Learning the lessons of Savile

 

Never was there clearer evidence of the difference the Savile scandal has made to attitudes to allegations of child abuse.

The prime minister has broken into a trip to the Gulf to announce an investigation into allegations that abuse at a North Wales children's home went much further than an official inquiry revealed and may have involved a senior Conservative from the Thatcher era.

One source close to the prime minister told me "it reeks".

He was referring to allegations, first aired last Friday on the BBC's Newsnight, which suggested that victims of abuse at the Bryn Estyn children's home in the 1970s and 1980s were told by the police and the Waterhouse Inquiry that there was no evidence to back their recollection of who had abused them and, therefore, no reason to pursue their allegations further.

That is why Downing Street is aiming to appoint a judge to examine both "the scope and conduct of the original inquiry" into child abuse - to ask, in other words, whether the inquiry's terms of reference were set too narrowly to allow consideration of child abuse beyond one children's home in North Wales and whether allegations made by victims against public figures were wrongly excluded from the final report.

Number 10 is trying to learn from the BBC's handling of allegations about Jimmy Savile and, in particular, what is now widely seen to have been the mistake of insisting that the serious allegations were best dealt with by the police alone.

It is aware of the potential political damage of any perceived cover-up given that the allegations centre on a one-time senior Conservative - albeit someone who no longer has any involvement in frontline politics - and given that the Waterhouse Inquiry was set up by William Hague in 1996 when he was Secretary of State for Wales in John Major's government.

I am told that Number 10 have seen no evidence that is not already in the public domain. However, the fear amongst the prime minister's advisers is that children's homes may have been used by paedophiles who were prominent public figures and the authorities may have failed to investigate this properly.

PS: The BBC, in line with many other news organisations, has chosen not to name the politician at the centre of these very serious allegations as we have no evidence beyond the interviews aired on Newsnight on Friday.

Correction 10 November 2012: The BBC has apologised unreservedly for broadcasting a report on Newsnight on 2 November over allegations of child abuse which transpired to have involved a case of mistaken identity. As a result the video of the original report has been removed from the website. More details can be found here.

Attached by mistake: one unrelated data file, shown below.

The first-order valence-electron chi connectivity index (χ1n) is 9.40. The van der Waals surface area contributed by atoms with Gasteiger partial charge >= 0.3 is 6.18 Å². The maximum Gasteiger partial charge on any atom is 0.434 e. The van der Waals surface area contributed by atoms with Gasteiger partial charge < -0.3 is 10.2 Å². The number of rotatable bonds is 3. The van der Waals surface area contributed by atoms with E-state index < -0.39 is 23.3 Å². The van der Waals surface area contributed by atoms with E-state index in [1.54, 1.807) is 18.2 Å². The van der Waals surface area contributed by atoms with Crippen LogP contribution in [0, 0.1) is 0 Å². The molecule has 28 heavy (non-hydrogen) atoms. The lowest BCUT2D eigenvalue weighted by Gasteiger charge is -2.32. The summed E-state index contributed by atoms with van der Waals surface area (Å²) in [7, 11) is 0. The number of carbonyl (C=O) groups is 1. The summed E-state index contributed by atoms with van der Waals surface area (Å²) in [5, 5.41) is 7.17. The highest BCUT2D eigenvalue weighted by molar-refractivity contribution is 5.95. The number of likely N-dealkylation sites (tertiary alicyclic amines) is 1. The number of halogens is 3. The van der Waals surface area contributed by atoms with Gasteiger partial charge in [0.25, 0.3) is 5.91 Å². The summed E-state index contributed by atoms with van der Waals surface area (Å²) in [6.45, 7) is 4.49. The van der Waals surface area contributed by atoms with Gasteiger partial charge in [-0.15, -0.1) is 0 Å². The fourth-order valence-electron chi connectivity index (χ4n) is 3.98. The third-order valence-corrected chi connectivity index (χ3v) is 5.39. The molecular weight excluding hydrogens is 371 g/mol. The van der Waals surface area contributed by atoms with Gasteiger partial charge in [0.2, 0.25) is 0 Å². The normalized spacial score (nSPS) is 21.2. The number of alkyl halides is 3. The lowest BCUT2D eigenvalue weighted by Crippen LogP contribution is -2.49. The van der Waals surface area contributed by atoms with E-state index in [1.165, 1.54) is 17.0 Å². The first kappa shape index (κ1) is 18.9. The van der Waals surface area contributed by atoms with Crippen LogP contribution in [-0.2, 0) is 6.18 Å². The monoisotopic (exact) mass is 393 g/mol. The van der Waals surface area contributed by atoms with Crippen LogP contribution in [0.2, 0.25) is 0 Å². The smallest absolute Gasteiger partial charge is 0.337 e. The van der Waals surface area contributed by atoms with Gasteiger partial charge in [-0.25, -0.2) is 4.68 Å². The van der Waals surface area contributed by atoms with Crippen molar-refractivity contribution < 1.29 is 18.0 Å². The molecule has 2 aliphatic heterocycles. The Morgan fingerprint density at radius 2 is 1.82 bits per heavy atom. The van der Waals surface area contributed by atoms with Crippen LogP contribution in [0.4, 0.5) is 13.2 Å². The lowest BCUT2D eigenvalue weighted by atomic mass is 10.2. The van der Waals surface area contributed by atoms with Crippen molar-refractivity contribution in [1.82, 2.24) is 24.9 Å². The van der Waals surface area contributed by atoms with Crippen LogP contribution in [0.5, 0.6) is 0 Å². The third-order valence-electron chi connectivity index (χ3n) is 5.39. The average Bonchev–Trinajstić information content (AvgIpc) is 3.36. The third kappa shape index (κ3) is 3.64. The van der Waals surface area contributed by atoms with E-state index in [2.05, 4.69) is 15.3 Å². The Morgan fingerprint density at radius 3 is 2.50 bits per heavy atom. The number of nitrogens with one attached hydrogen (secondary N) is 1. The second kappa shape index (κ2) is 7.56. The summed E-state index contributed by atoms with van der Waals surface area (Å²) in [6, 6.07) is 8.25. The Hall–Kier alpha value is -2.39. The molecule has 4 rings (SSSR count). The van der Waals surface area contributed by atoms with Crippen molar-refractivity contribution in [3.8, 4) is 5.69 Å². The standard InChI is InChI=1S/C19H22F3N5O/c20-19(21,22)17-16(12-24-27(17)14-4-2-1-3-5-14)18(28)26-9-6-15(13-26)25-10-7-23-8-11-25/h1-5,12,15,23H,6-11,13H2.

Nick Robinson, Political editor Article written by Nick Robinson Nick Robinson Political editor

Miliband lobbies for Obama meeting

Sources on both sides of the Atlantic say Ed Miliband has been lobbying hard for a meeting with President Obama.

Read full article

More on This Story

More from Nick

Comments

This entry is now closed for comments

Jump to comments pagination
 
  • rate this
    +9

    Comment number 7.

    The allegations of involvement of the judiciary, senior police and politicians in this abuse, as reported on "PM" are horrifying.

    They make one wonder if paedophilia is as rife amongst our ruling elite as apparently in the Catholic Church, and therefore subject to the same conspiracy of concealment.

    The implications are terrifying.

  • rate this
    +7

    Comment number 9.

    A schoolteacher accused with no evidence of the same thing would have been named with the media camped on their door and a vigilante mob not far behind.
    Accuse someone with a good laywer though.....
    Gotta love justice and freedom for the rich!

  • rate this
    +6

    Comment number 2.

    How many more bloody times do we have to hear a Politician crowing from the roof-top's that we will have another Inquiry to make sure this never happens again? And every time it does happen again ..... and again .... and again

  • rate this
    +5

    Comment number 60.

    Si its fine for the BBC and others to name a landlord who had nothing to do with a murder, a suspect in the recent child abduction case and Freddie Starr before they were arrested, but we can't name a high ranking Tory and other suspects.

    Some consistancy please.

  • rate this
    +4

    Comment number 50.

    If only we had a Independant Vetting & Barring scheme up & running, as we would have if the Coalition trashing it as "red tape" hadn't been one of their first moves in power.....

    ....it is not too late to reinstate the scheme Messer Cameron & Clegg.....

    ....our children deserve the best protection.

 

Comments 5 of 97

 

Features

BBC © 2014 The BBC is not responsible for the content of external sites. Read more.

This page is best viewed in an up-to-date web browser with style sheets (CSS) enabled. While you will be able to view the content of this page in your current browser, you will not be able to get the full visual experience. Please consider upgrading your browser software or enabling style sheets (CSS) if you are able to do so.